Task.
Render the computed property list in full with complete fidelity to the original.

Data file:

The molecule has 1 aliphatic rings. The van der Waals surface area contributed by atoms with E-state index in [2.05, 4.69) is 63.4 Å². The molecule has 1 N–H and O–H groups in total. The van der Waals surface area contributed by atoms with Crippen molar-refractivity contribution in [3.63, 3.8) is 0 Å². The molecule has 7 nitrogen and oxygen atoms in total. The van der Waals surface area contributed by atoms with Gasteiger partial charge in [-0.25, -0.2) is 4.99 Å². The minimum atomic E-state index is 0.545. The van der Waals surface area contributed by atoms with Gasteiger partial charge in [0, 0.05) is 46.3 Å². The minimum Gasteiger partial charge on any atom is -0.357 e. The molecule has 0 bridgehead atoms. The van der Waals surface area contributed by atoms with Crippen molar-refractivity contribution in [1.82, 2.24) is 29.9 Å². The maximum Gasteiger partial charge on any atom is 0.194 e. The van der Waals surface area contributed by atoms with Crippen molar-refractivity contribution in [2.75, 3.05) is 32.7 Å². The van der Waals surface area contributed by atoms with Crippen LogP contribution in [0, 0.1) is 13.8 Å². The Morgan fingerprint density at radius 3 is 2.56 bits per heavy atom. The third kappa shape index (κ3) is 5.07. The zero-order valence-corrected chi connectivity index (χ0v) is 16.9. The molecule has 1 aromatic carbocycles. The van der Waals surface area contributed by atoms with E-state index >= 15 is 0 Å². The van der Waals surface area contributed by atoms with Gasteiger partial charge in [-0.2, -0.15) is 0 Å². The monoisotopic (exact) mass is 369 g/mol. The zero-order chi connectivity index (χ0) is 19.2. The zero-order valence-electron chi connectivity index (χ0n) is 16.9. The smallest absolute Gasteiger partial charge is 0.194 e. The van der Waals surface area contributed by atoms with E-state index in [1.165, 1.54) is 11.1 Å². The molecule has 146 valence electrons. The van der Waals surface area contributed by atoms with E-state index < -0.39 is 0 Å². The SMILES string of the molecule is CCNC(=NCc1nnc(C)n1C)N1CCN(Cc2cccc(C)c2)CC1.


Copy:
The molecule has 1 aliphatic rings. The van der Waals surface area contributed by atoms with E-state index in [2.05, 4.69) is 63.4 Å². The molecule has 1 N–H and O–H groups in total. The van der Waals surface area contributed by atoms with Crippen molar-refractivity contribution in [3.63, 3.8) is 0 Å². The molecule has 7 nitrogen and oxygen atoms in total. The van der Waals surface area contributed by atoms with Gasteiger partial charge in [-0.25, -0.2) is 4.99 Å². The minimum atomic E-state index is 0.545. The van der Waals surface area contributed by atoms with Gasteiger partial charge in [0, 0.05) is 46.3 Å². The minimum Gasteiger partial charge on any atom is -0.357 e. The molecule has 0 bridgehead atoms. The van der Waals surface area contributed by atoms with Crippen molar-refractivity contribution in [1.82, 2.24) is 29.9 Å². The maximum Gasteiger partial charge on any atom is 0.194 e. The van der Waals surface area contributed by atoms with Crippen molar-refractivity contribution in [2.75, 3.05) is 32.7 Å². The van der Waals surface area contributed by atoms with Crippen LogP contribution in [0, 0.1) is 13.8 Å². The Morgan fingerprint density at radius 3 is 2.56 bits per heavy atom. The third kappa shape index (κ3) is 5.07. The zero-order valence-corrected chi connectivity index (χ0v) is 16.9. The molecule has 1 aromatic carbocycles. The van der Waals surface area contributed by atoms with E-state index >= 15 is 0 Å². The van der Waals surface area contributed by atoms with Gasteiger partial charge in [-0.2, -0.15) is 0 Å². The monoisotopic (exact) mass is 369 g/mol. The zero-order chi connectivity index (χ0) is 19.2. The zero-order valence-electron chi connectivity index (χ0n) is 16.9. The smallest absolute Gasteiger partial charge is 0.194 e. The van der Waals surface area contributed by atoms with E-state index in [1.165, 1.54) is 11.1 Å². The molecule has 146 valence electrons. The van der Waals surface area contributed by atoms with E-state index < -0.39 is 0 Å². The SMILES string of the molecule is CCNC(=NCc1nnc(C)n1C)N1CCN(Cc2cccc(C)c2)CC1.